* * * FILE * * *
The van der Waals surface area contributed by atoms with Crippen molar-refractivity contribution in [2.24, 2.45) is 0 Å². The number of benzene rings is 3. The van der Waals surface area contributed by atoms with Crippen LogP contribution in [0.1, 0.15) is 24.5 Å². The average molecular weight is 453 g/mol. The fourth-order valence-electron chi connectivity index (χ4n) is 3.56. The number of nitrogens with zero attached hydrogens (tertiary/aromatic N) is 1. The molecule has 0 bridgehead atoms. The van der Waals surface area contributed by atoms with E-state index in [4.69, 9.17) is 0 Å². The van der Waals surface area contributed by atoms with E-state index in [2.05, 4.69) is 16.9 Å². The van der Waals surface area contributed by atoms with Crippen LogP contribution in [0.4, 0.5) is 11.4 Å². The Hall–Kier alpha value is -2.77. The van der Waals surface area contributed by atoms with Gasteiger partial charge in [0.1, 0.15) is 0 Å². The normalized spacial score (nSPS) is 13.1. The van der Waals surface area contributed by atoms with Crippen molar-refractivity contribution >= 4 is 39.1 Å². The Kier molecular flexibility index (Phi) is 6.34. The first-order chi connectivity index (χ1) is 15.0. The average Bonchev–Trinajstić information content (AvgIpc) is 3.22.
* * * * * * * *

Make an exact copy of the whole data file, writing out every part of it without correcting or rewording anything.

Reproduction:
The van der Waals surface area contributed by atoms with Crippen molar-refractivity contribution in [2.24, 2.45) is 0 Å². The number of benzene rings is 3. The van der Waals surface area contributed by atoms with Crippen LogP contribution in [0.1, 0.15) is 24.5 Å². The average molecular weight is 453 g/mol. The fourth-order valence-electron chi connectivity index (χ4n) is 3.56. The number of nitrogens with zero attached hydrogens (tertiary/aromatic N) is 1. The molecule has 0 bridgehead atoms. The van der Waals surface area contributed by atoms with E-state index in [4.69, 9.17) is 0 Å². The van der Waals surface area contributed by atoms with E-state index in [2.05, 4.69) is 16.9 Å². The van der Waals surface area contributed by atoms with Crippen LogP contribution in [0.4, 0.5) is 11.4 Å². The Hall–Kier alpha value is -2.77. The van der Waals surface area contributed by atoms with Gasteiger partial charge in [0.1, 0.15) is 0 Å². The normalized spacial score (nSPS) is 13.1. The van der Waals surface area contributed by atoms with Crippen molar-refractivity contribution >= 4 is 39.1 Å². The Kier molecular flexibility index (Phi) is 6.34. The first-order chi connectivity index (χ1) is 15.0. The average Bonchev–Trinajstić information content (AvgIpc) is 3.22.